First, never let him come in your mouth.Pre-come doesnít contain the virus in as large a quantity, and when mixed with saliva is pretty damn low risk for infection.Many people I know donít like it when the guy comes in their mouth anyway, so this isnít a big sacrifice for them.If you are one of the people that prefer to have him come in your mouth, keep in mind your risk of contracting a disease will be higher.Spitting versus swallowing really doesnít seem to make a big difference.There are differing opinions on why this is.One is that if you spit, you have the semen in your mouth for a longer time while trying to find a proper place to spit it out.If you swallow, it is said that it gives the semen access to more sensitive membranes in the back of your throat; however, once the semen hits stomach acids, the semen, and any pathogens with it, are instantly killed.However, most agree that spitting is slightly safer than swallowing.

If you donít think you will know if heís about to come, there are tricks to be able to tell.First, and probably the most accurate, is have him tell you when heís about to come.Some guys may not be able or willing to do this, so then come the other tricks.The male body generally has a very specific set of responses when an orgasm is about to happen.First, the penis will become even more rigid and erect shortly before orgasm.The testicles tend to rise towards the body shortly before orgasm as well.Other signs include increased breathing or moaning, and his body will tense up and/or shake.Although there is no guarantee that you wonít get hit by an unexpected gusher, these are a general role of thumb on what to look out for if you donít want him to come in your mouth.

Next, never perform oral sex on someone if you have cuts or sores in or around your mouth or if you see cuts or sores on his penis.There are differing opinions on this, but as the general role of thumb, if the cut or sore is visible, itís large enough to have possible transmission of HIV.You frequently hear that with vaginal or anal sex, the cuts could be microscopic and the virus will still be able to penetrate them.This is not as true with oral sex.Saliva, due to itís low salt content, inhibits HIV from being transmitted, so it will usually protect those microscopic cuts as well; however, if the cut or sore is visible, it is more likely saliva will not be sufficient to prevent the virus from being transmitted.Also, never perform oral sex on someone when you have a sore throat.This irritation of the membranes makes them more vulnerable to infection.

Also, itís not particularly advisable to ďdeep throatĒ a man.ďDeep throatĒ means taking the penis as far into your mouth as you possibly can, usually partially down the back of your throat.This can cause irritation to your throat, which in turn would make it more susceptible to infection.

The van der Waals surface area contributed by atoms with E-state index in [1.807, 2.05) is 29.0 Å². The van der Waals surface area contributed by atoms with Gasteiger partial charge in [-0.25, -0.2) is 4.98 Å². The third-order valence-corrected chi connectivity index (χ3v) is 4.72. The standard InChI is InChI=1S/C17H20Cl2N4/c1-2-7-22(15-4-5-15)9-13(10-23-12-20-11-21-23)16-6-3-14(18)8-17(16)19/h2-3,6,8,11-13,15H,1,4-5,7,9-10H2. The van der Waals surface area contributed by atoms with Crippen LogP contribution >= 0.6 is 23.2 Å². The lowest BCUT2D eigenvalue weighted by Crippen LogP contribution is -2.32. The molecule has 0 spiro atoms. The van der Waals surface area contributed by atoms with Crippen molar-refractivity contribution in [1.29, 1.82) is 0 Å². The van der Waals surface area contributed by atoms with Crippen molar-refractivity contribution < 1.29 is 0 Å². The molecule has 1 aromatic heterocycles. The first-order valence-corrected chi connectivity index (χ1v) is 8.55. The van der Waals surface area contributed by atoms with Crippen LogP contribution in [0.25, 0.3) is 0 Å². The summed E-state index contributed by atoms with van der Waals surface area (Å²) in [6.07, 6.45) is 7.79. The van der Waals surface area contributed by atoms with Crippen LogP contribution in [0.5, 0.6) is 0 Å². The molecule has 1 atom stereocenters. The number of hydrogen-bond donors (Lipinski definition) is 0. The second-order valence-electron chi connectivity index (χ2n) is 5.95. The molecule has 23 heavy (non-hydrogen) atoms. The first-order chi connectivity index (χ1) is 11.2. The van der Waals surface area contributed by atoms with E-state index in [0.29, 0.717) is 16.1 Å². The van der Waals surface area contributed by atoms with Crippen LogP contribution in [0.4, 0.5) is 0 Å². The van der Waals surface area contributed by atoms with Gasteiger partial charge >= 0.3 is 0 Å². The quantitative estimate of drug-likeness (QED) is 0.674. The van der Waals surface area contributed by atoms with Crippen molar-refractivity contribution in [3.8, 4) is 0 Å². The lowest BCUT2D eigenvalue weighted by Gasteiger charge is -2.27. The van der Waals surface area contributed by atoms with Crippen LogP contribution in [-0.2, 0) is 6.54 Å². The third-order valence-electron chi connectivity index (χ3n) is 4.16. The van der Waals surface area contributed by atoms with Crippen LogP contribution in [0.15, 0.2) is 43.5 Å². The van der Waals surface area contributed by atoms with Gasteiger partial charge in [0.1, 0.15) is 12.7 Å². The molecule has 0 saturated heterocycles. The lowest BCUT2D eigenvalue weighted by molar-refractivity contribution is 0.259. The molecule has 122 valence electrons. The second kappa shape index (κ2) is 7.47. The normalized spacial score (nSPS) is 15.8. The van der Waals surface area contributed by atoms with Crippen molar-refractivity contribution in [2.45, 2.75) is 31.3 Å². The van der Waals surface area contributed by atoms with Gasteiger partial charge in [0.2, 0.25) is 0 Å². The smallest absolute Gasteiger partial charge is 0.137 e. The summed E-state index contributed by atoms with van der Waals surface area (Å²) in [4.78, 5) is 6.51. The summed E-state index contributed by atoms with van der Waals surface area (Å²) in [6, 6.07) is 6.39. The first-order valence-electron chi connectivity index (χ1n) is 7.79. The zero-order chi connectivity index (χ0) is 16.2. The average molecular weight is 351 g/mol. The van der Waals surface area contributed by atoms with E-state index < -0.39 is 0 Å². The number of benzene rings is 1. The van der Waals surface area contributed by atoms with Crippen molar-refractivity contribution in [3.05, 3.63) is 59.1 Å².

If itís been less than 4 hours since you last brushed your teeth, you should probably refrain from performing oral sex on anyone as well.Many people irritate their gums when brushing, leaving an opportunity for HIV.However, the gums and mouth are one of the fastest healing parts of your entire body, so the effects donít last terribly long.But, for the love of God, brush your teeth!Poor oral hygiene will put you at more risk of infection than brushing your teeth regularly, not to mention, bad breath is not a good way to make friends.


Talking To Your Partner

Okay, this is probably the most difficult part of safer sex.There is nothing less sexy than talking about disease during the heat of the moment.The easiest option is talking to your partner about sexual history and what risks you are both willing or unwilling to take prior to getting to that point, but thatís not always practical.Remember, due to the fact this disease has been around for so long and the tons of information out there on the subject, very few people are unaware of safer sex at this point, so it shouldnít be considered a taboo subject.If you happen to not have an opportunity to talk to your partner prior to having sex with him or her, keep in mind itís better to ruin the moment than acquire a life-threatening illness, and after a moment of awkwardness, itís usually not too difficult to get back into the swing of things.

The most important thing about talking to your partner to remember is if youíre uncomfortable talking about sex with your partner, you probably shouldnít be having sex with him or her at all.

Another issue with safer sex, letís face it, is itís not very sexy.Condoms do decrease sensation and the feeling of intimacy.Also, I can say from personal experience, sitting there waiting for someone to put a condom on is rather awkward itself, especially after a round of hot and heavy foreplay.There are things you can do to make the experience slightly sexier, such as put the condom on the person yourself, although that isnít as easy as it sounds.I have no issues putting condoms on myself, but when Iíve tried to put them on someone else, it can be a rather difficult thing to do, but maybe thatís just me.Also continuing foreplay while putting the condom on can help alleviate some awkwardness.Although the drawback of that is the person may not be paying as close attention to what he is doing and put the condom on wrong.You can also put the condom on prior to doing anything, but if the guy loses his hard-on, the condom can come off.So, basically, there is no right or wrong way to make it a more pleasurable experience.Thatís going to be up to what you are and are not comfortable with.But, despite itís drawbacks, I think most people will agree, safer sex is necessary.